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What is the best way to de-crystalize honey in plastic?

This year I bottled most of my honey in plastic 1lb jars and notice that its starting to crystalize. Until now I have always used glass jars.
 

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Yes same as glass. If you have them labeled already use a dehydrator. Use the top and bottom with cardboard(or stiff plastic) to make an enclosure connecting top and bottom creating a chamber to put bottles in. Anyway to keep a chamber heated around 120 deg F will decrystalize honey.
 

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Wow I am learning something else! Beeslave could you be more specific on the way to decrystalize? Or point out a web site. This could be very valuable info. Thanks Brent Cook.
 

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i use a Styrofoam cooler and place a seedling mat in it. the mat is used to encourage germination of seeds and warms up to around 80 degrees. the inside of the cooler gets into the low 90's and I let the plastic bottles sit for about 6 hrs while they slowly turn back to liquid honey.
 

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Beeslave could you be more specific on the way to decrystalize? .
If you are talking about the dehydrator. Make a cylinder out of card board or flexible sheet plastic(rigid not poly) the diameter of the dehydrator and taller than your bottles. Set the bottles on the dehydrator bottom. Put home made cylinder around bottles and put on dehydrator top. If the dehydrator has variable temp set it between 100-120 deg F. 12-24 hrs it should be crystal free, maybe even sooner. Dorm style fridge(preferably a cheap one that doesn't work) with a light bulb(on bottom with heat shield directly above) hooked to a thermostat(with sensor hooked underneath bottom rack) set at 100-120 deg F. Stack bottles on racks above heat shield(don't over load with to much weight). The larger quantity you need to do the larger you make your decrystalizing device. Rack style upright incubators work also as do these devices I described work for incubators. As stated in post #6 works you can also use a water bed heat pad as it has a thermostat and sensor probe already and you can place that on the bottom of any enclosed device you wish.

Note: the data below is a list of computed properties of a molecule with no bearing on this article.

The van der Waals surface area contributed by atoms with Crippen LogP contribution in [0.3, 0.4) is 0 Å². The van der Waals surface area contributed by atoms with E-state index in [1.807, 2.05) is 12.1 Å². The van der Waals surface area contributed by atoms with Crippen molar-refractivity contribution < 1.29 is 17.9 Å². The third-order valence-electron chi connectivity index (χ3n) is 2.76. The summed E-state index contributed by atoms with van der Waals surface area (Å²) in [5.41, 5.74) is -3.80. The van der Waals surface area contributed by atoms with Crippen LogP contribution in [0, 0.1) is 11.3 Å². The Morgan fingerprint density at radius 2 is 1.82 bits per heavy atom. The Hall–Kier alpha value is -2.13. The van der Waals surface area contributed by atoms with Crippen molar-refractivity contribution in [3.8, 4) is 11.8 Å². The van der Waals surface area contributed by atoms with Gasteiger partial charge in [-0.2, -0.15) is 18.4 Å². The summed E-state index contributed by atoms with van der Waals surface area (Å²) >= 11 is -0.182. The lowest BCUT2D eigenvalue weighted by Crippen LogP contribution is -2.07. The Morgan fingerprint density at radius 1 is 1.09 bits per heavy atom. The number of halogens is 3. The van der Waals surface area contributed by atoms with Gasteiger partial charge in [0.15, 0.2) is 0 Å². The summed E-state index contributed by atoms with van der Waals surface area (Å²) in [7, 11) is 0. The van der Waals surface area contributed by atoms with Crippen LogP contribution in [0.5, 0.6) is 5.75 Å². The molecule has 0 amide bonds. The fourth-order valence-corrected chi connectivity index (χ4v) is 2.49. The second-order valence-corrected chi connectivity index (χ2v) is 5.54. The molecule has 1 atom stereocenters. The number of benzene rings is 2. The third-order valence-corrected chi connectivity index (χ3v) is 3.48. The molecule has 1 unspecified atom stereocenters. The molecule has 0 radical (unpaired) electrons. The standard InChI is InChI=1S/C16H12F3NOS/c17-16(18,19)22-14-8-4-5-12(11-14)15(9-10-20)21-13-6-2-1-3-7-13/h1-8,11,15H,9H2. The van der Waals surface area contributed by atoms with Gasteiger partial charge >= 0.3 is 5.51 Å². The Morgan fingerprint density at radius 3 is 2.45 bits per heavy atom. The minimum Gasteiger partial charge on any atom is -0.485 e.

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Thanks Slave, neat ideas. But wouldn't anything work that would keep them around 100 degrees?
 

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To add to beeslave I use a hive body placed on top of an inner cover and cut a piece of plywood with a cutout for my dehydrator set on top. I can do bottles in a medium and add another to do 5 gallon pails. I do plastic all the time at 110 to 115 degrees works great!
 

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Stack empty deep hive bodys,,put a metal queen excluder above first box, hang trouble light from excluder, put bottles on excluder,put cover on check temp. and your done. 3 boxes will do a 5 gal. pail.
 

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I use an old refridgerater with a lightbulb inside. It's great for warming or liquifying a bucket of honey too.

Does anyone know where I can get a cheap thermostat which I can wire to the bulb to make sure it doesn't overheat? I thought a glass aquarium thermostat in a blottle of water would do, but I can't find one with an upper limit which is high enough.

Geoff
 

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You need something like this. This one is a spendy one but it gives you an idea what you need. Contact your local HVAC tech and tell him what you need a thermostat for and they should be able to direct you to the right model.
http://www.heatersplus.com/tstat.htm

Google- "120v thermostat switch"

120v hot water heater themostats are cheap($20.00) and will work but they don't come with thermocouple and they leave to many exposed connections.
 

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One has to be careful with plastic containers. Some don't take heat well and can become distorted if not careful. Warm them by wrapping in a heating pad set on a low or medium setting is one way to decrystalize.

Now, for an ounce of prvention- if I have to store for some time before it is sold, I make room in the freezer. Many of my customers who buy by the gallon do the same. I often sell a gallon with a 'baby bear'. The bear is for the table top and the remainder of the gallon or whatever container goes in the freezer. They can set it out to unthaw, refill then replace into the freezer.

Our lightet honey from this past harvest crystalyzes almost before your eyes. It's been a real challenge keeping it from going solid. It sure made for a good creamed honey base, though!
 

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Walter Kelley used to sell a stat setup that you could use with an old fridge. I don't see it in their online catalog now though. Couldn't hurt to give them a call.
 

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If you don't have a lot, try putting it in the oven with the light on.
My oven stays 90-100F with nothing more than the light on. That way you won't wreck the labels.
 
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